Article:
Rooted cosmopolitanism in the poetry of Seamus Heaney, Derek Walcott, and Joseph Brodsky

by Olson, Jamie L., Ph.D., UNIVERSITY OF MICHIGAN, 2008, 229 pages; 3328923


This study focuses on three contemporary poets—an Irishman, a West Indian, and a Russian—who shared an ethical and aesthetic outlook, became close friends, wrote poems for one another, and occasionally worked together, notably on Homage to Robert Frost (1996), which contains an essay by each poet on their modernist predecessor. Their poetry, like that of many poets whose work develops out of the experience of hybridity, ought to be understood as an expression of rooted cosmopolitanism, a term that retains the sense of tension in their writing between home and abroad. Poets such as Heaney, Walcott, and Brodsky remain rooted in particular places while entering into conversation with cultures elsewhere, not to mention with each other, and that conversation becomes essential to their art. Critics typically contend with their work by placing it within a specific geopolitical context—Northern Ireland amid the Troubles, the Caribbean at the end of European imperialism, Russia during the decline of Soviet Communism—but this study offers a unified approach to poems by all three of them.

In each chapter, I trace one poet's career through key texts, often incorporating archival materials and my own translations, in order to determine what distinguishes his cosmopolitan poetics from the poetics of his contemporaries. Heaney's oeuvre describes a journey that widens outward from an omphalos in the rural North, engaging ever more frequently with foreign cultures and forging a pluralist model of Irishness that contrasts with the rustic national image that most critics attribute to him. Walcott's poetry, on the other hand, has been cosmopolitan in nature from the beginning, owing in part to the cultural and linguistic pluralism of his native St. Lucia. His work is characterized by multivocality, which shows up in his poems both as multilingualism and as dialogue. Finally, Brodsky's cosmopolitanism, which began to appear early in his career, was transformed, after his exile from the Soviet Union, by his double-rootedness in two literary cultures: Russian and Anglo-American. Each of these three poets established roots in multiple places, which strengthened their cosmopolitanism, widening the scope of their empathy.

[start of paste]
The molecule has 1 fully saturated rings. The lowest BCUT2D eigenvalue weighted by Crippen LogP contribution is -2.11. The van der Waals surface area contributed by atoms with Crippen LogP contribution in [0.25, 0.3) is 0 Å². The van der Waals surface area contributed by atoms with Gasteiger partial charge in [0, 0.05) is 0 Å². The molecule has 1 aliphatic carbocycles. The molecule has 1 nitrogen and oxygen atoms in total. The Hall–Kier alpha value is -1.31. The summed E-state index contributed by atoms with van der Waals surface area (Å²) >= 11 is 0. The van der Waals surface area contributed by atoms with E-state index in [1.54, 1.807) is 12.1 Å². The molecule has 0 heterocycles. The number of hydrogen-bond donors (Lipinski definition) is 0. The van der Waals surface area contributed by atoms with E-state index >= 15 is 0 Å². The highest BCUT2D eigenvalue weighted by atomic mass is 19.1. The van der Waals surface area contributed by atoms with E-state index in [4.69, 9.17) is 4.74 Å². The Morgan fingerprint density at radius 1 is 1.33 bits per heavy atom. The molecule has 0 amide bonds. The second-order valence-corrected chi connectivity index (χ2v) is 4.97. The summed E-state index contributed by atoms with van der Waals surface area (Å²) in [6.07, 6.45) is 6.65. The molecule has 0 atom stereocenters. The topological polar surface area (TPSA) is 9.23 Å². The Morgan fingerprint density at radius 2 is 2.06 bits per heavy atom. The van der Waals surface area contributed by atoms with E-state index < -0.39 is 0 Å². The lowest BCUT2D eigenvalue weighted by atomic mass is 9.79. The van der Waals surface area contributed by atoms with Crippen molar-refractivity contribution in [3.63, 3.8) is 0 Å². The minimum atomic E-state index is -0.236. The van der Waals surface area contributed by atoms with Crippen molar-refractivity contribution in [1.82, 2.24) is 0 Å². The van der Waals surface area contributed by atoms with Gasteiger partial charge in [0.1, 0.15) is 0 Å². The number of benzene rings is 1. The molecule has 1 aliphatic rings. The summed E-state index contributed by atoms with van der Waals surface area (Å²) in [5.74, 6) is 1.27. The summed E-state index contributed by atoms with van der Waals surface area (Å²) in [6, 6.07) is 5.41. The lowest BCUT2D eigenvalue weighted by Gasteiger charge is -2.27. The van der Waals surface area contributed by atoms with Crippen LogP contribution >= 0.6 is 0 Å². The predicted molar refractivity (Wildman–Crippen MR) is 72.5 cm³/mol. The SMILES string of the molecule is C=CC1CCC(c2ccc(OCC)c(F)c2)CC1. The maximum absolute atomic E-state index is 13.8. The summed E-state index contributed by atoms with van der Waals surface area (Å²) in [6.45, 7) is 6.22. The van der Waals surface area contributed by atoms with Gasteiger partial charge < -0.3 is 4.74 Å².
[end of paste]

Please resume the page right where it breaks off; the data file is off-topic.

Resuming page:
AdviserLaurence A. Goldstein
Source TypeDissertation
SubjectsModern literature; Slavic literature; Caribbean literature; English literature
Publication Number3328923

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